August 12, 2003

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Mass Deportation Planned
According to a report released yesterday by the Coalition for the Human Rights of Immigrants, the Department of Homeland Security immigration enforcement arm – the BICE  or Bureau of Immigrations and Customs Enforcement is set to deport as many as 100 Middle Eastern detainees from Buffalo, New York as soon as tomorrow morning. Although FSRN could not confirm through the Department of Homeland Security or BICE that a deportation was occurring – critics of post 911 immigration policy claim Reuters reported on July 28 a similar deportation of some 25 Middle Eastern detainees one and a half months after Reuters original inquiries to the DHS. From Pacifica station WBAI in New York City, Jackson Allers has more on some surprising trends in new immigration deportation procedures.

US Military Clash with Students in South Korea
Its been an unpleasant day for the U-S military in South Korea. First, an American Army officer was caught by police after dropping a body wrapped in a garbage bag off a bridge into the sea near Seoul’s international airport — the body turned out to be his wife. Then, a few hours later a U-S Army C-12 transport plane crashed into a rice field killing both soldiers on board. Tensions between U-S soldiers and the South Korean people have been running high since last Thursday when members of the South Korean students association Hanchonyoun broke into a US military base and burned the American flag and climbed on a the tank. The tank was part of a mobile combat team that fired ammunition in the direction of North Korea. The US military said the drills were necessary to protect South Korea and give American troops familiarity with the conditions and terrain of the Korean peninsula . The students said they were worried the next target would be North Korea. Since then, daily protests have continued amid angry statements from the Korean government and  American military. From Seoul, Eun-ji Kang has more.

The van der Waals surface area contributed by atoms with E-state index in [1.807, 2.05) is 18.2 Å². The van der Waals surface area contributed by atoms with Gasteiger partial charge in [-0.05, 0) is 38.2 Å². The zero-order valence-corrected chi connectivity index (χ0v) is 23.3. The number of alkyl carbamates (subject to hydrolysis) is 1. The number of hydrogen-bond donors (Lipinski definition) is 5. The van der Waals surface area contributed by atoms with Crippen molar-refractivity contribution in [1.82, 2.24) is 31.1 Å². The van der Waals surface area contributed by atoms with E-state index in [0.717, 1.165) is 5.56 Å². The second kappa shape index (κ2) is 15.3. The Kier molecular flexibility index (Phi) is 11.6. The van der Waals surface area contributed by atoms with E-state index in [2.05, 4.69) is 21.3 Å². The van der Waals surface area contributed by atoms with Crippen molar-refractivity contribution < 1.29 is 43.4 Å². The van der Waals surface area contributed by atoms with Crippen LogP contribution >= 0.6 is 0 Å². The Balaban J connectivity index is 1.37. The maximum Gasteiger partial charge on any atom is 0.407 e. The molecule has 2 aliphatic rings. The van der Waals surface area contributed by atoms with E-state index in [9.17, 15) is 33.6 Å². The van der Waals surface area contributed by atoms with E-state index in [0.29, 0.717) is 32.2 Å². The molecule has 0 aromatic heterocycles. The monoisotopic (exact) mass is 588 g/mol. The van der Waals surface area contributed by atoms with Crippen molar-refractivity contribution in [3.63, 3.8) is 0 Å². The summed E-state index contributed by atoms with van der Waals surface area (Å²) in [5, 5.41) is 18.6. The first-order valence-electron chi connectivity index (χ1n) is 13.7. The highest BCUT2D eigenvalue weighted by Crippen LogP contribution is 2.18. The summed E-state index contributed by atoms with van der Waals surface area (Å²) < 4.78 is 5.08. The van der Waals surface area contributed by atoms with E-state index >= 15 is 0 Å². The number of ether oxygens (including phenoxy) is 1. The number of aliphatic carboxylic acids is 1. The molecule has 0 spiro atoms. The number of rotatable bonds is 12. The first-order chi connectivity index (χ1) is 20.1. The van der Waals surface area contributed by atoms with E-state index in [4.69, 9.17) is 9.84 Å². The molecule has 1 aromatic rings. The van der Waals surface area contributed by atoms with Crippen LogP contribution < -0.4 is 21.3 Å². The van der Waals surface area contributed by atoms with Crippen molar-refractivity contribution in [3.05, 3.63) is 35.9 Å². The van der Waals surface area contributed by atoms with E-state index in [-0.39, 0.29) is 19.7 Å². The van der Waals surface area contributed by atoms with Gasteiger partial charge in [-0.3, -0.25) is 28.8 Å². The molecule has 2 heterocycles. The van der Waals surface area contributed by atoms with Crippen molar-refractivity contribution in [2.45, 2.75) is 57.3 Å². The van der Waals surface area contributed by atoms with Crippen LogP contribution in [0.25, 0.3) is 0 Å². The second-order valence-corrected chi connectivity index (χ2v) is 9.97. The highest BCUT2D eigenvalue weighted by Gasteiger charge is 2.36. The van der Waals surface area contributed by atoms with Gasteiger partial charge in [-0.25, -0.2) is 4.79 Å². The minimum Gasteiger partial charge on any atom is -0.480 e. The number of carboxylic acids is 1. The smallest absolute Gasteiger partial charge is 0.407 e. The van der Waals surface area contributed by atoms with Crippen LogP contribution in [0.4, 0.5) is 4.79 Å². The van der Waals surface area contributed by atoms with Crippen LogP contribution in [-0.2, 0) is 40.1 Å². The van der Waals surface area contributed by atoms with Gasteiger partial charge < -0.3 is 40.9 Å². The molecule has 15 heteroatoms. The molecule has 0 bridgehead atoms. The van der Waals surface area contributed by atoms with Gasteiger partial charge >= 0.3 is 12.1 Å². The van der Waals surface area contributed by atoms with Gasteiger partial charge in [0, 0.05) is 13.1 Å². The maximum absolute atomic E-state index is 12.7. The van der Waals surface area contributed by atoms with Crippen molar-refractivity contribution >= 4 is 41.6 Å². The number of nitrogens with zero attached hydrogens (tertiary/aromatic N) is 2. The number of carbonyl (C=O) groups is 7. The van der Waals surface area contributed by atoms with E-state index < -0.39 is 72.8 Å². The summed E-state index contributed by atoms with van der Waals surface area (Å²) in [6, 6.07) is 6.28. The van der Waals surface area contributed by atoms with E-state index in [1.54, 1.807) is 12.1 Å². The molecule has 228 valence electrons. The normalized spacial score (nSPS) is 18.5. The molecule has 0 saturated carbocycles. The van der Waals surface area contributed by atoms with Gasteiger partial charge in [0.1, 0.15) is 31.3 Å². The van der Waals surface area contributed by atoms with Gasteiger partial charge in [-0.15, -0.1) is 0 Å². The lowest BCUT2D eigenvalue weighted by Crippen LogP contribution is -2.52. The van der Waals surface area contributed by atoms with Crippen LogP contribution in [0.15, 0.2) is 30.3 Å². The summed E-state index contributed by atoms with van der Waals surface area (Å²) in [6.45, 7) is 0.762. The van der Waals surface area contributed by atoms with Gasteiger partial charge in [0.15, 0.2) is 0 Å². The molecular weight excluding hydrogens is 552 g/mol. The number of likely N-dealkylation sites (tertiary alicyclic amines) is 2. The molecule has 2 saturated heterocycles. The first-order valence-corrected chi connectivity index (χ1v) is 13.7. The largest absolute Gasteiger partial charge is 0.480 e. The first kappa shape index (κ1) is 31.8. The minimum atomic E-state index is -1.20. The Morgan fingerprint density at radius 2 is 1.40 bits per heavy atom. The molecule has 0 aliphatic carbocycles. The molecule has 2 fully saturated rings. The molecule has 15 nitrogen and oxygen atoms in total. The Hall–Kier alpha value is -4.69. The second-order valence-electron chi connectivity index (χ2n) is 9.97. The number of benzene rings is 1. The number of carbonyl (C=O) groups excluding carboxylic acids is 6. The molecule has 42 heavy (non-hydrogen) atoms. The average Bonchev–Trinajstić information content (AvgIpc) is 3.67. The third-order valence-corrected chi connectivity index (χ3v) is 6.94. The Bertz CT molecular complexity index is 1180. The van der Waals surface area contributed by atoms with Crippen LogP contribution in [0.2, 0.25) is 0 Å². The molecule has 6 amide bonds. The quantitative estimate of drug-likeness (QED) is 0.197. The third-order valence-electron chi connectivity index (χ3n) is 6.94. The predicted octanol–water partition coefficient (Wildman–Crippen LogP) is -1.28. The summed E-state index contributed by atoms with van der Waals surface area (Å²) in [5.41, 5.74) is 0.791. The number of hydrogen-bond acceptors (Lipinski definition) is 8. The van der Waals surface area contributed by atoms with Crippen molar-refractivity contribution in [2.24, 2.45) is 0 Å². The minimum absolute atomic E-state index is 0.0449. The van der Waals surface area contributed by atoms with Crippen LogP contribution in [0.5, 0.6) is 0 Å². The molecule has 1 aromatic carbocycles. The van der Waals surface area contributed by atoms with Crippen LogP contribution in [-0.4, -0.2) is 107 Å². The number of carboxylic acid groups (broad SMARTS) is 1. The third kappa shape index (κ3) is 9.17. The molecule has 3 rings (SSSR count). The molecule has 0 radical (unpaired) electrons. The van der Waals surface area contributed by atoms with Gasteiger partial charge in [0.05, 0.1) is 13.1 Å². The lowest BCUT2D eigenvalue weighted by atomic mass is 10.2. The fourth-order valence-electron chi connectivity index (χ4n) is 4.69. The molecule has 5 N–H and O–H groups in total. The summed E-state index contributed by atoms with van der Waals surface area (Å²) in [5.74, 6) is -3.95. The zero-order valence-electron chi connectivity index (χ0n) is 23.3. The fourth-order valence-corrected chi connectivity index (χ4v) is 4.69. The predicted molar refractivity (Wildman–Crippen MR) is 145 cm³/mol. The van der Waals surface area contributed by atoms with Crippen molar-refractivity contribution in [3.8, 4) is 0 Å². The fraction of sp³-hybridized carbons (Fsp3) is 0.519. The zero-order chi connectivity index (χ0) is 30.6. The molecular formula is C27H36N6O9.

Utah Governor for EPA Head
Yesterday President Bush nominated Utah Governor Mike Leavitt to replace Christie Todd Whitman as head of the Environmental Protection Agency.  While Leavitt portrays himself as a moderate on the environment, Utah environmentalists are expressing deep concerns about the nomination. Leigh Robartes has more.

Government to Blame for Gang Violence?
Four people have been killed and five others wounded in violence between Salvadoran gang members in the nation’s capitol over the last two weeks. Not since 1999 when violence between Salvadoran gang members claimed the lives of 8 people in a single weekend has fighting between immigrant gangs resulted in such a high death toll. The shootings have taken place in the rapidly gentrifying Columbia Heights neighborhood and the adjacent neighborhood of Adams Morgan, one of the cities wealthiest. Community groups in Washington DC say existing federal monies need to be funneled into youth programs to combat record-high youth unemployment and gutted youth programs. Despite the availability of 3.8 million dollars in federal funds for such programs, the DC lawmakers chose instead to rely on a federal program administered by the Department of Justice called “Weed and Seed”. Yet as Tom Gomez reports from the nation’s capital, community groups say the “weed and seed” program doesn’t work and only serves to re-enforce distrust between law enforcement and communities of color.

African Dictator on his Deathbed
As warlord and now ex-Liberian President Charles Taylor today went into exile, former Uganda dictator Idi Amin Dada is in a comma in King Faisal hospital in Jeddah, Saudi Arabia. Amin’s family has been unsuccessful in trying to convince the government to allow Amin to die in his homeland. President Yoweri Museveni says the former military leader will be tried for the crimes he committed during his reign if he were to return.  From Kampala, Uganda Joshua Kyalimpa reports about the man who presided over one of the bloodiest regimes in Africa.

Mumia Abu Jamal Commentary: Nick’s Turn
As a Boston federal judge yesterday deemed a man accused of multiple murders “eligible for execution”, Judge Mark Wolf also voiced strong concerns that the current use of the death penalty kills innocent people. Our commentator on death row, Mumia Abu Jamal reflects on how DNA evidence could be used to exonerate innocent death row inmates.


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